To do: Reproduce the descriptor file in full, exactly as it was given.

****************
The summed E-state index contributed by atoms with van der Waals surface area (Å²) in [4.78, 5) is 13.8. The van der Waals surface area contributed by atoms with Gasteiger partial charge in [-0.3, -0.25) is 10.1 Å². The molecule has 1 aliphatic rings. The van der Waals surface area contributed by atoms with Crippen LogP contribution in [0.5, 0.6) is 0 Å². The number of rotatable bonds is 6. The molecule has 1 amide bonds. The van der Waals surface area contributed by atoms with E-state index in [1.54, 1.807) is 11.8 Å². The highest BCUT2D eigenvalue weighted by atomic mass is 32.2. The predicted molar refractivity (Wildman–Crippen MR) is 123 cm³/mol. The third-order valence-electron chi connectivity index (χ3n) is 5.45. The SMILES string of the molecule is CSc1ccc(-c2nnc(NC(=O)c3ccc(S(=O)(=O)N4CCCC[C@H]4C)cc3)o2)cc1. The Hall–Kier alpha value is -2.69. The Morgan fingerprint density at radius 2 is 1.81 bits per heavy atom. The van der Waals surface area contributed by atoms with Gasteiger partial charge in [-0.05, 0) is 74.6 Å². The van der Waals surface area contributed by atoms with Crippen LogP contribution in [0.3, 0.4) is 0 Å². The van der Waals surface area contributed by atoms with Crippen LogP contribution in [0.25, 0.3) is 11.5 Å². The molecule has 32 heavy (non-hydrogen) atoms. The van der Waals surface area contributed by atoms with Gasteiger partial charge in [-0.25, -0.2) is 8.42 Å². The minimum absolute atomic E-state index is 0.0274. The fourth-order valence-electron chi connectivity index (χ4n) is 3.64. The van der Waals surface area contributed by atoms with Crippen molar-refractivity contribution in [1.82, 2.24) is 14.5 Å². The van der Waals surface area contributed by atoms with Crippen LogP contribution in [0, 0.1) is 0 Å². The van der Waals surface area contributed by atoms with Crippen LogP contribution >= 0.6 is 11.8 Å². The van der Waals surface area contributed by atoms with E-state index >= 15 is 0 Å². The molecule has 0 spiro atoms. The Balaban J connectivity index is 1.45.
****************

The summed E-state index contributed by atoms with van der Waals surface area (Å²) in [4.78, 5) is 13.8. The van der Waals surface area contributed by atoms with Gasteiger partial charge in [-0.3, -0.25) is 10.1 Å². The molecule has 1 aliphatic rings. The van der Waals surface area contributed by atoms with Crippen LogP contribution in [0.5, 0.6) is 0 Å². The number of rotatable bonds is 6. The molecule has 1 amide bonds. The van der Waals surface area contributed by atoms with E-state index in [1.54, 1.807) is 11.8 Å². The highest BCUT2D eigenvalue weighted by atomic mass is 32.2. The predicted molar refractivity (Wildman–Crippen MR) is 123 cm³/mol. The third-order valence-electron chi connectivity index (χ3n) is 5.45. The SMILES string of the molecule is CSc1ccc(-c2nnc(NC(=O)c3ccc(S(=O)(=O)N4CCCC[C@H]4C)cc3)o2)cc1. The Hall–Kier alpha value is -2.69. The Morgan fingerprint density at radius 2 is 1.81 bits per heavy atom. The van der Waals surface area contributed by atoms with Gasteiger partial charge in [-0.05, 0) is 74.6 Å². The van der Waals surface area contributed by atoms with Crippen LogP contribution in [0.3, 0.4) is 0 Å². The van der Waals surface area contributed by atoms with Crippen LogP contribution in [0.25, 0.3) is 11.5 Å². The molecule has 32 heavy (non-hydrogen) atoms. The van der Waals surface area contributed by atoms with Gasteiger partial charge in [-0.25, -0.2) is 8.42 Å². The minimum absolute atomic E-state index is 0.0274. The fourth-order valence-electron chi connectivity index (χ4n) is 3.64. The van der Waals surface area contributed by atoms with Crippen molar-refractivity contribution in [1.82, 2.24) is 14.5 Å². The van der Waals surface area contributed by atoms with Crippen LogP contribution in [0, 0.1) is 0 Å². The van der Waals surface area contributed by atoms with Crippen LogP contribution >= 0.6 is 11.8 Å². The van der Waals surface area contributed by atoms with E-state index >= 15 is 0 Å². The molecule has 0 spiro atoms. The Balaban J connectivity index is 1.45.